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Can I Make "Brussel Sprouts Latkes"?


As I mentioned in my Brussel Sprouts - 4 Ways! post, this one was from 'Girl Meets Farm' on the Food Network app. I watched the class on my iPad while I was waiting at the airport actually. :)


The word "latkes" is almost synonymous with potatoes and they are traditionally considered to be "a type of potato pancake of Ashkenazi Jewish origin that are traditionally prepared to celebrate Hanukkah." https://en.wikipedia.org/wiki/Latke


Using brussel sprouts is a fresh take on this traditional Jewish food.


This is #1 of 4 in the "Brussel Sprouts - 4 Ways!" series.

https://www.wearegoodatthis.com/post/brussel-sprouts-4-ways



Attempt #1:


I recommend watching the class; she has some good tips.

https://www.foodnetwork.com/recipes/brussels-sprout-latkes-5510089


While latkes may seem exotic to you, you are essentially just making a hamburger -- with brussel sprouts/potato instead of ground beef. You have an egg and some flour for a binder.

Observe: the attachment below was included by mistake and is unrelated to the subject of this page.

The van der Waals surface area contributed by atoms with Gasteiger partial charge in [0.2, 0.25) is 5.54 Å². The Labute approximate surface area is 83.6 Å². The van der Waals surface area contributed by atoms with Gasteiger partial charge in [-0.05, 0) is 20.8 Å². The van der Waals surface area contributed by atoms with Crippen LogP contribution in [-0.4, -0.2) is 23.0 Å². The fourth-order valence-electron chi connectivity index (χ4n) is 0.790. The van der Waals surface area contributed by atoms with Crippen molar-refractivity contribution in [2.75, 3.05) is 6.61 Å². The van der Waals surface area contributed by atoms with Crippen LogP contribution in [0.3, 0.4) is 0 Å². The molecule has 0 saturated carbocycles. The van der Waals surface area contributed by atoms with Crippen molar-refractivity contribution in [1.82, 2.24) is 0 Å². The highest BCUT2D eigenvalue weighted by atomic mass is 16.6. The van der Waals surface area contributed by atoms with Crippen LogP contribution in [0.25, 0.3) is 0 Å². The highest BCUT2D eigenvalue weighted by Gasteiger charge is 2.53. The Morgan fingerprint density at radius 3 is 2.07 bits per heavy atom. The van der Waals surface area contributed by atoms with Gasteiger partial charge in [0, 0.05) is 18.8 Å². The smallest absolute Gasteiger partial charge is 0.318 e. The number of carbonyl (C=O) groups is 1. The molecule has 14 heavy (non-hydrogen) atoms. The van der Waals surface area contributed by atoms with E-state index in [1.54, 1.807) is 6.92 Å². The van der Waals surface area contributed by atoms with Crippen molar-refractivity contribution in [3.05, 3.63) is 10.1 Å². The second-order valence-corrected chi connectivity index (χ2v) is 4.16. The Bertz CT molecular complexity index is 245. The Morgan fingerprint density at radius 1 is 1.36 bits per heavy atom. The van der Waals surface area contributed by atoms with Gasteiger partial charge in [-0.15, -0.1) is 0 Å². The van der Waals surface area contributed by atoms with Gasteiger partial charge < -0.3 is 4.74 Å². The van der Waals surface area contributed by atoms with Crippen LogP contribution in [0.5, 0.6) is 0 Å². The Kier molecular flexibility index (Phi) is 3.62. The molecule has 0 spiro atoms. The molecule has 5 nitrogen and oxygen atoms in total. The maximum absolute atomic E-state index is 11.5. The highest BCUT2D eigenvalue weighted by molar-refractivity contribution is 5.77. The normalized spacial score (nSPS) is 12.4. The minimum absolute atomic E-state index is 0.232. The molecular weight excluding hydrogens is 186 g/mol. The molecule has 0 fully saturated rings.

I made a smaller batch than the recipe. Another difference is that I cut up my brussel sprouts. She uses a food processor. In her recipe, she uses onions, but I didn't have any around. I substituted Lawry's garlic spread for chopped garlic.



What I used:

- brussel sprouts (cut-up / shredded)

- garlic spread

- 1 egg

- flour

- salt & pepper









Then you fry the latkes patties in oil. Frying latkes in oil is actually a representation of the Hannukah miracle.

"According to the Hanukkah story, when the Jewish Temple was seized by the Syrian-Greeks in 168 B.C., it was defiled by being dedicated to the worship of Zeus. Eventually, the Jews revolted and regained control of the Temple. In order to rededicate it to God, they had to light the Temple's menorah for eight days, but to their dismay, they discovered that only one day's worth of oil remained in the Temple. Nevertheless, they lit the menorah and to their surprise that a small portion of holy oil lasted the full eight days. In commemoration of this miracle, every year Jews light Hanukkah menorahs (called hanukkiyot) and eat fried foods such as sufganiyot (jelly donuts) and latkes."

https://www.learnreligions.com/what-is-a-latke-2076658



RESULT: Success! :)


We are good at this! First, I was proud that the latkes stayed together and didn't fall apart. Also, they were really good. Crispy little pancakes! And it doesn't even seem like you're eating vegetables. :)


While latkes are traditionally eaten during Hanukkah, you can eat them all-year round. :)


Give it a try! We are good at this!

















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